Boom in males as counsellors

AS mental health concerns continue to surge among men, TAFE NSW Bankstown is training an increasing number of male community service workers to tackle men’s mental health.

Since 2019, male enrolments in the Diploma of Counselling have increased by 50 per cent, highlighting a growing interest among men in pursuing careers in community services, counselling and psychology, fields traditionally dominated by women.
According to the Australian Institute of Health and Welfare, 43 per cent of Australian males experience a mental health problem at some point in their lives, with seven men dying by suicide each day, but only a quarter seek professional help.
Looking to make a difference is TAFE NSW Diploma of Counselling graduate Stuart Melvin, 53, a former TV producer who is now working as a frontline worker and shift supervisor at Wayside Chapel.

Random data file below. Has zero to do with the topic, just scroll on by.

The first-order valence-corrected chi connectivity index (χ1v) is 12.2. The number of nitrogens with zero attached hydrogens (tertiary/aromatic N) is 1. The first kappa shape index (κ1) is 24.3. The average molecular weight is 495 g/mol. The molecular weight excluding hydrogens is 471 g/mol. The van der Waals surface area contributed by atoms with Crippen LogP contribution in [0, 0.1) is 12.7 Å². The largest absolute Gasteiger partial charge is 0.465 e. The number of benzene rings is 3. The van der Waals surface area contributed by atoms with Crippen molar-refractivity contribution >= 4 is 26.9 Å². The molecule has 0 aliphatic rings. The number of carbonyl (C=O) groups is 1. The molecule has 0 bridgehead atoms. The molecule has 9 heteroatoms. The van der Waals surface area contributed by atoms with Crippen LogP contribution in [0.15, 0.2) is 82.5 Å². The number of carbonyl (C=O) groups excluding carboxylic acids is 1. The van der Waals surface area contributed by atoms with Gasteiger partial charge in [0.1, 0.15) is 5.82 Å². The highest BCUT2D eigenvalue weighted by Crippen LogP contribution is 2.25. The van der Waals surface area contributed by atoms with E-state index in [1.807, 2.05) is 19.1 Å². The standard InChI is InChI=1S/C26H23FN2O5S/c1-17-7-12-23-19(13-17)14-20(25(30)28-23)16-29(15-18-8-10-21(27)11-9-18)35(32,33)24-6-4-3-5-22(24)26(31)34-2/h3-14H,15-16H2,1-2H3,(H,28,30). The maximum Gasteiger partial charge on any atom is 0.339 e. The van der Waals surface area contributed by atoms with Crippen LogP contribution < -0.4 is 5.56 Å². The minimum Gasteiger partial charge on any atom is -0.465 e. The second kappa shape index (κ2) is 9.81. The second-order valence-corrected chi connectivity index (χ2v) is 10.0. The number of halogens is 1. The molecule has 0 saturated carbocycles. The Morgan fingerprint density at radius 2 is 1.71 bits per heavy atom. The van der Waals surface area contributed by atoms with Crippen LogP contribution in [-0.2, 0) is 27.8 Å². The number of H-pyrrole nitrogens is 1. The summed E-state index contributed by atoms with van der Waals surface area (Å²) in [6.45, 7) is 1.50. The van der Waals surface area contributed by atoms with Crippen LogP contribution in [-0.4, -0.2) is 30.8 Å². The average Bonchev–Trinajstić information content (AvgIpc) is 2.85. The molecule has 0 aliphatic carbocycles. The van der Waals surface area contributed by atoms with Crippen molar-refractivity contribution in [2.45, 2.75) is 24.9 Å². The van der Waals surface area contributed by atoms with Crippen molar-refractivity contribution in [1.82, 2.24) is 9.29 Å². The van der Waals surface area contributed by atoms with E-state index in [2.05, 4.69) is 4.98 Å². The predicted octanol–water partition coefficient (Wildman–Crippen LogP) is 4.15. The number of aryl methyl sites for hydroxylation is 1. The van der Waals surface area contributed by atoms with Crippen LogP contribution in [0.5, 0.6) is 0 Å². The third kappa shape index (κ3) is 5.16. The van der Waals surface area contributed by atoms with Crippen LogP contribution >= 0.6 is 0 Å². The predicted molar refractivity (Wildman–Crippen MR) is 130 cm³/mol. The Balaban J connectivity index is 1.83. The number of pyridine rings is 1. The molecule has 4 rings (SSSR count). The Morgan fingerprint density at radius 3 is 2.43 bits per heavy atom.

“I wanted to pursue a more meaningful career,” Stuart said.
“After I completed the training through Lifeline, I realised counselling came naturally to me.
“In 2023 I enrolled in the Diploma of Counselling course at TAFE NSW and it was the best decision. I loved the face-to-face interaction, the practical projects, role plays, and the collegial environment. I apply the skills I learnt every day.”
Electrician and Bankstown Diploma of Counselling student Martin Díaz, 35, was inspired to study counselling because of his own transformative experience receiving therapy.
“Pursuing a career in counselling is something I’d been considering for years,” he said.
“I’ve had a tough life and when my uncle recommended I see a counsellor, I found it hard to take that first step. Seeing a counsellor literally saved my life.
“The Diploma of Counselling course has been fantastic in helping me learn how to build rapport and help people open up so we can help them.”
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